Chevron gets out of Browse

CHEVRON Australia has put pen to paper on an asset swap deal with Shell which will see it exit the Browse joint venture and refocus on the Carnarvon Basin.
Chevron gets out of Browse Chevron gets out of Browse Chevron gets out of Browse Chevron gets out of Browse Chevron gets out of Browse

Under the agreement, which is still subject to regulatory approvals, Chevron will swap its 16.7% stake in East Browse title two, and 20% stake in titles three and four in exchange for Shell's 33.3% stake in the WA-20-P and WA-42-R blocks.

This essentially means Chevron is out of the Browse joint venture while Shell has bumped up its stake in the field.

In addition, Shell will pay a consideration of $450 million to Chevron. The deal all up is thought to be worth roughly $2 billion.

For Chevron, the deal is a way to refocus on its Wheatstone project.

"Acquiring the remaining interests in WA-205-P and WA-42-R fits strategically with our long-term plans to grow our Wheatstone area resource base, and create expansion opportunities for the Wheatstone project," Chevron's vice chairman George Kirkland said.

Meanwhile president of Chevron's Asian Pacific exploration and production arm Melody Myer said the deal reaffirmed its commitment to Australia.

"Australia is a key focus for Chevron, evidenced by our investment and development of the Gorgon and Wheatstone projects, and strong expansion and appraisal program," she said.

"Consolidating our Carnarvon Basin position furthers our progress towards becoming a leading liquefied natural and domestic gas producer in Australia and Asia-Pacific."

Shell international upstream director Andy Brown also hailed the deal as a simplification of the Browse JV.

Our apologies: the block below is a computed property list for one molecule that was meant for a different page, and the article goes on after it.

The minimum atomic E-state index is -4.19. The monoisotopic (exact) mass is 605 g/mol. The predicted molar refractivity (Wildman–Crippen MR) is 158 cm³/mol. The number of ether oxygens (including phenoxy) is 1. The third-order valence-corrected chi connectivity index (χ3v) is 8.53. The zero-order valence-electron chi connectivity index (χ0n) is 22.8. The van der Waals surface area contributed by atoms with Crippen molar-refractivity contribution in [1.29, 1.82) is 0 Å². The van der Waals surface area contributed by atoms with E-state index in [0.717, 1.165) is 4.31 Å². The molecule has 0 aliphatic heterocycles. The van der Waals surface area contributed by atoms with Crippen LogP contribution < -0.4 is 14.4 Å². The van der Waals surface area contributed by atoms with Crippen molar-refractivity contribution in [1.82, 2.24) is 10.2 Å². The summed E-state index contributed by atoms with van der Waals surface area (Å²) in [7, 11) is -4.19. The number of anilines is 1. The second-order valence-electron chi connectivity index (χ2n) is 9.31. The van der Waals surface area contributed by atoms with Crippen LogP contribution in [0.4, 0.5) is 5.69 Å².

"This is a good deal, not only because it aligns with Shell's strategy of bigger direct stakes in key gas resources but because it also helps to simplify the ownership of the Browse gas fields," he said in a statement.

"The Browse gas fields are a key LNG development opportunity for Australia.

"We're committed to continue working with Woodside (as operator), the other JV participants and key stakeholders to secure the best possible development plan for this important resource."

Initial analysis*

While Woodside is keeping mum on the deal, the deal has a number of implications.

Firstly, it could simply be a sign that Chevron wants to refocus its project base in Australia. With an interest in the North West Shelf, and operating the Gorgon and Wheatstone projects, it is unlikely Chevron would be too keen to partake in another greenfield project, given an increasingly tough cost environment.

Chevron has also been a critic of sending gas from the Browse field to James Price Point and the removal of Chevron from the JV may just be a relief for members of the JV hoping to get JPP up and running.

It could also be read as an attempt by Shell to grab a further stake in the project. With an enlarged stake and that pesky circa 23% shareholding in Woodside, it will now have a bigger say than ever on the fate of gas from the Browse fields.

There are noises that Shell has become increasingly wary of the costs associated with development at James Price Point, but Shell's Australian chairperson Ann Pickard remained diplomatic on the question when asked about her stance on the project by journalists at last month's Australia Gas Technology Conference.

Either way, Shell will undoubtedly be pushing for the most economic return on the project to bolster Woodside's share price as it looks for an exit.

Investors will also want to know what role Woodside had in facilitating the deal, if any.

*Story first published in sister publication yesterday.

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